Endgame in Afghanistan

On the ground and at the table, it looks to be a lengthy drama

With his attention shifting from a nearly liberated Afghanistan to a defiant Iraq, George W. Bush on Nov. 26 issued a sweeping declaration of U.S. intentions in the war on global terrorism: "Afghanistan," the President said, "is just the beginning," and left it to Iraqi strongman Saddam Hussein to fill in the blanks. But despite this well-scripted show of bravado--largely an attempt to rattle the Iraqis and stoke Allied support for sanctions against a regime intent on developing nuclear, chemical, and biological arms--the fact is that Bush is a long way from taking a victory lap around Baghdad. He's still hip-deep in the Afghan campaign, and likely to remain preoccupied for months with the chore of shutting down the Al Qaeda terror network.

That might strike some as odd, given the Allies' rapid progress in knocking out the Taliban militia. But in reality, the Afghan endgame figures to be a demanding drama, one that now shifts from uprooting the Taliban to the tricky business of simultaneously crafting a broad-based government in Kabul while putting U.S. troops at the forefront of the hunt for Osama bin Laden. As a result, the denouement of the American intervention may not be as fast-paced or satisfying as that boffo Act I, something Bush hinted at when he cautioned that the campaign was entering "a dangerous period."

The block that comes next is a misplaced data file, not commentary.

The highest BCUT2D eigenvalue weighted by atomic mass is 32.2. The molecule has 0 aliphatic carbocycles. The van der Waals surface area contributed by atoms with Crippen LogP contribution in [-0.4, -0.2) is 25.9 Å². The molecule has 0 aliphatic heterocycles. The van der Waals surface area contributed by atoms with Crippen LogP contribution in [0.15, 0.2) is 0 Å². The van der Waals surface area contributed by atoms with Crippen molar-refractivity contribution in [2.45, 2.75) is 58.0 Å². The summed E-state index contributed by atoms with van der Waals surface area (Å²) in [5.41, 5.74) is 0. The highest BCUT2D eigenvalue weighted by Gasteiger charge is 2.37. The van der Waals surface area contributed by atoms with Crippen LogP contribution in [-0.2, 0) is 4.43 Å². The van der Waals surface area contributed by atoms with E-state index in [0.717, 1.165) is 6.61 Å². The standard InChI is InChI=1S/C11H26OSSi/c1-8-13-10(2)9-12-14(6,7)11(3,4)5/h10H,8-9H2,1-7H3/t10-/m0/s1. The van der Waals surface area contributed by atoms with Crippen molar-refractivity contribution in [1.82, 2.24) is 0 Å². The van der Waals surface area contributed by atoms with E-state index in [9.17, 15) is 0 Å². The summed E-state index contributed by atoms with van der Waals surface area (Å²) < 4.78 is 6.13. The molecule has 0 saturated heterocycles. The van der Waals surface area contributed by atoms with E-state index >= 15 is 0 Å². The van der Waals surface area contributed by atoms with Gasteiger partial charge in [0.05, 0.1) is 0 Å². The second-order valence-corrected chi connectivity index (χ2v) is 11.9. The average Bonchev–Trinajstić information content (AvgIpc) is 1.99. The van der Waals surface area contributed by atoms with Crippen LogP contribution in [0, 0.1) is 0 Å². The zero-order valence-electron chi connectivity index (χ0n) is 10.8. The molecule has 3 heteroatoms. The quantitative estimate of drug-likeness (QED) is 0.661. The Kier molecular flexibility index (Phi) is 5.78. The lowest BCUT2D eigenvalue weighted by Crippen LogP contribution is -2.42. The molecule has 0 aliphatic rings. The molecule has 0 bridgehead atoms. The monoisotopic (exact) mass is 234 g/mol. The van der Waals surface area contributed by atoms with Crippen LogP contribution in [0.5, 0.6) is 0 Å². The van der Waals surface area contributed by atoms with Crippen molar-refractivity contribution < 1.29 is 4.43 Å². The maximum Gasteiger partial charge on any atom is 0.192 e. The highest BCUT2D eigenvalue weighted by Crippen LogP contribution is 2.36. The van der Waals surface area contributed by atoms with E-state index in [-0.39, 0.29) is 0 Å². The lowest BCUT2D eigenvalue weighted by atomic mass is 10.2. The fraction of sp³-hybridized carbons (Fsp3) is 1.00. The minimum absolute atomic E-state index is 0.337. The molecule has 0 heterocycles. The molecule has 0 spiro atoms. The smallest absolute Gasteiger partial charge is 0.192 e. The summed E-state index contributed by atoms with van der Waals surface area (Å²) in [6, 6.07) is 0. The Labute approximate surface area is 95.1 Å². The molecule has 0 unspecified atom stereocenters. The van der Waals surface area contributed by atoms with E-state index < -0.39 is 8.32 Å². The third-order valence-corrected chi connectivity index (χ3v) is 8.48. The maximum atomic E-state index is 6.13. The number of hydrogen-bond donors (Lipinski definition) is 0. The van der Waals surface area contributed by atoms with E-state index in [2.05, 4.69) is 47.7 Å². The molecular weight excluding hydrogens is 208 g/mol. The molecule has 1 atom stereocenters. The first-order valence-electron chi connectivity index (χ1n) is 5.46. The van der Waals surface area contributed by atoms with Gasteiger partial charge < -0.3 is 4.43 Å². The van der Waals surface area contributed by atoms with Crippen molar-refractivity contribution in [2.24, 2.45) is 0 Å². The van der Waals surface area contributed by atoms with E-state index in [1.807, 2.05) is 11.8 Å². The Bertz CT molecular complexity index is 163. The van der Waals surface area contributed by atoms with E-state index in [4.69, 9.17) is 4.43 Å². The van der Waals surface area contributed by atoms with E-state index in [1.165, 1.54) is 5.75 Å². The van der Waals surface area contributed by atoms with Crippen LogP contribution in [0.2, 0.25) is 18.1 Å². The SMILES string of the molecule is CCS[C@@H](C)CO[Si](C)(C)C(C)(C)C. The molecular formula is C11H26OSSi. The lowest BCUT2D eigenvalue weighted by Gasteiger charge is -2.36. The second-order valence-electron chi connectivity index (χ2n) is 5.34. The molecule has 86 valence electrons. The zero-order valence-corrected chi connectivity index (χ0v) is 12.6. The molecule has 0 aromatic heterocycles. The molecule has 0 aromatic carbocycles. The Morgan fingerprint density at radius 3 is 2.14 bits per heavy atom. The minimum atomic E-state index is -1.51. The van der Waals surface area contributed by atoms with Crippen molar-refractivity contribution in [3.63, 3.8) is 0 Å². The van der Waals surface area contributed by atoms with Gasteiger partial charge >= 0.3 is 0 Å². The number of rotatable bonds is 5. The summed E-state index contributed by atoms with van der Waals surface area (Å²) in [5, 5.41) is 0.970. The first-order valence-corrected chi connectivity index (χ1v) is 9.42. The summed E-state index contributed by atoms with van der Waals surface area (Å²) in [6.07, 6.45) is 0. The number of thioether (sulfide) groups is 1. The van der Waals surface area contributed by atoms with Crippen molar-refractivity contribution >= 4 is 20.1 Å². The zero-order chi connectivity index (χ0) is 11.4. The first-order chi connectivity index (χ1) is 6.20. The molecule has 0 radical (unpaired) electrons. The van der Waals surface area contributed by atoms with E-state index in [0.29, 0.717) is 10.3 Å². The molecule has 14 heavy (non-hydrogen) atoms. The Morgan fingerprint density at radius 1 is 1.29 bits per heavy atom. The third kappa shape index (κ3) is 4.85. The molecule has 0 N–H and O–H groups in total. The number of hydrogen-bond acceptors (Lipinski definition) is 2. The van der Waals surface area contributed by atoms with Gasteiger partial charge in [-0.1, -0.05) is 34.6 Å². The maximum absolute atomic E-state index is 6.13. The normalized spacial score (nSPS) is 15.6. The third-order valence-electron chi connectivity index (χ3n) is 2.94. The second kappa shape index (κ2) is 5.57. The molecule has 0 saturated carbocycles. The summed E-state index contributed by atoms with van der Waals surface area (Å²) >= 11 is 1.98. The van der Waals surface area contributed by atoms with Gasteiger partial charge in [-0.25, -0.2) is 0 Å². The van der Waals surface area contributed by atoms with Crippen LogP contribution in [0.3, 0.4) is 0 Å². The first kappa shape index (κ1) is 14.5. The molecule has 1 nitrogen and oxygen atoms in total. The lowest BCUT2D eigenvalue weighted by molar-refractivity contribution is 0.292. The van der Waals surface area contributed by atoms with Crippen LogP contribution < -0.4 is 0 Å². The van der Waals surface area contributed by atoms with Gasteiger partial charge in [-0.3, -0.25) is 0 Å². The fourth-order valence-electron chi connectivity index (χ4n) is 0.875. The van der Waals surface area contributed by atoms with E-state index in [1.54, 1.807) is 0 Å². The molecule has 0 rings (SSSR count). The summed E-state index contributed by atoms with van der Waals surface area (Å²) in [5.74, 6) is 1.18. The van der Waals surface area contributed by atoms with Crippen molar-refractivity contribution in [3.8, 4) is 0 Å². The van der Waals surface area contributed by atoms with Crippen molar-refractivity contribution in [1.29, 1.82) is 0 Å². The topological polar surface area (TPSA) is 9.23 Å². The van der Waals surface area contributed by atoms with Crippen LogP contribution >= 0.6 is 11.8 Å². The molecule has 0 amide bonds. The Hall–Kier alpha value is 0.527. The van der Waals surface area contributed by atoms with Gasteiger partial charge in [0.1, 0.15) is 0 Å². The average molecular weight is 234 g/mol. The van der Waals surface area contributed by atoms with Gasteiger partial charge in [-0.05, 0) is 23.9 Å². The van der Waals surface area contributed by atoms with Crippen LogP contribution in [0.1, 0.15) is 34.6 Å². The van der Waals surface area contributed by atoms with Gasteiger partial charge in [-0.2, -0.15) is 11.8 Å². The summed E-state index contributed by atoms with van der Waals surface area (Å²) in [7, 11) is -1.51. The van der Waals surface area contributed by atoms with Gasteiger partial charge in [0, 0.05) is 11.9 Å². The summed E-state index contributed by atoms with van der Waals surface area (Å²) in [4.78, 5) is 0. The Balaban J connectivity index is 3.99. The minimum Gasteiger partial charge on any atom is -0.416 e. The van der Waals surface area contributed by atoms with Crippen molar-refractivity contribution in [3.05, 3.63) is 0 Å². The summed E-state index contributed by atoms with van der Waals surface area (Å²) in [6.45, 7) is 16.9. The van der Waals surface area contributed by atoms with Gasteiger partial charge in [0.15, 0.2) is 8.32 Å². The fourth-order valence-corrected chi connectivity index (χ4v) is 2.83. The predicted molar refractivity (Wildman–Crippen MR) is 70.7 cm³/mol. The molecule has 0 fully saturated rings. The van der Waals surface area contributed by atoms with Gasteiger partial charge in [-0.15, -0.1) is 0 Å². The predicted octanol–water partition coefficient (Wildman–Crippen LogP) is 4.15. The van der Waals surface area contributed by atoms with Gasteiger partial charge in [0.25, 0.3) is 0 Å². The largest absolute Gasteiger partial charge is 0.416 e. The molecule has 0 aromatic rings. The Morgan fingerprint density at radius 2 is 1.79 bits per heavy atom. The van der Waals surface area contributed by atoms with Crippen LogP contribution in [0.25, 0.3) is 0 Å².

On both the military and political fronts, difficult days lie ahead. For the first time, U.S. Marines are on the ground in Afghanistan. And for the first time, representatives of Afghanistan's feuding factions are sitting around a conference table under the watchful eye of the big powers. On Nov. 27 in Königswinter, outside Bonn, four Afghan delegations convened the first of a series of peace gatherings. The goal: agreement on a transitional regime and discussions about the need for a multinational security force from Turkey and other Islamic nations.

In Germany, Allied observers looked on as delegates for the largely Tajik, Uzbek, and Hazara Northern Alliance huddled with Pakistan-based delegates seeking to speak for the Southern Pashtuns, an ethnic grouping representing 43% of Afghanistan's population. But other prominent Pashtun leaders were otherwise engaged, battling to secure Kandahar and a seething triangle of southern Afghanistan. Also at the table in Germany: a Rome delegation loyal to ex-King Mohammad Zahir Shah, considered by the Allies as a key unity figure; and the Cyprus Group, a cadre of largely Shiite exiles allied with Iran.

It only took the disparate band of Afghans a little over a day to reach a basic agreement on allowing the exiled king to serve as a titular leader of a new government. Although details were still being hammered out as BusinessWeek went to press on Nov. 28, plans called for the 87-year-old monarch to serve for two years or so while a new constitution is drafted and more specific power-sharing formulas are drawn up. Sometime next spring, Afghans would convene a loya jirga, or grand gathering of elders, to hammer out details of tribal representation.

If it stands, the deal marks a turning point for postwar Afghanistan. For starters, it represents a major concession for the Northern Alliance to agree to the king's return. Moreover, after more than two decades of war, some Afghan commanders may recognize it's time to rebuild first, reload later. "There's a tremendous war-weariness," says a senior U.S. official in Bonn. As a further inducement, the Allies are dangling the prospect of massive aid.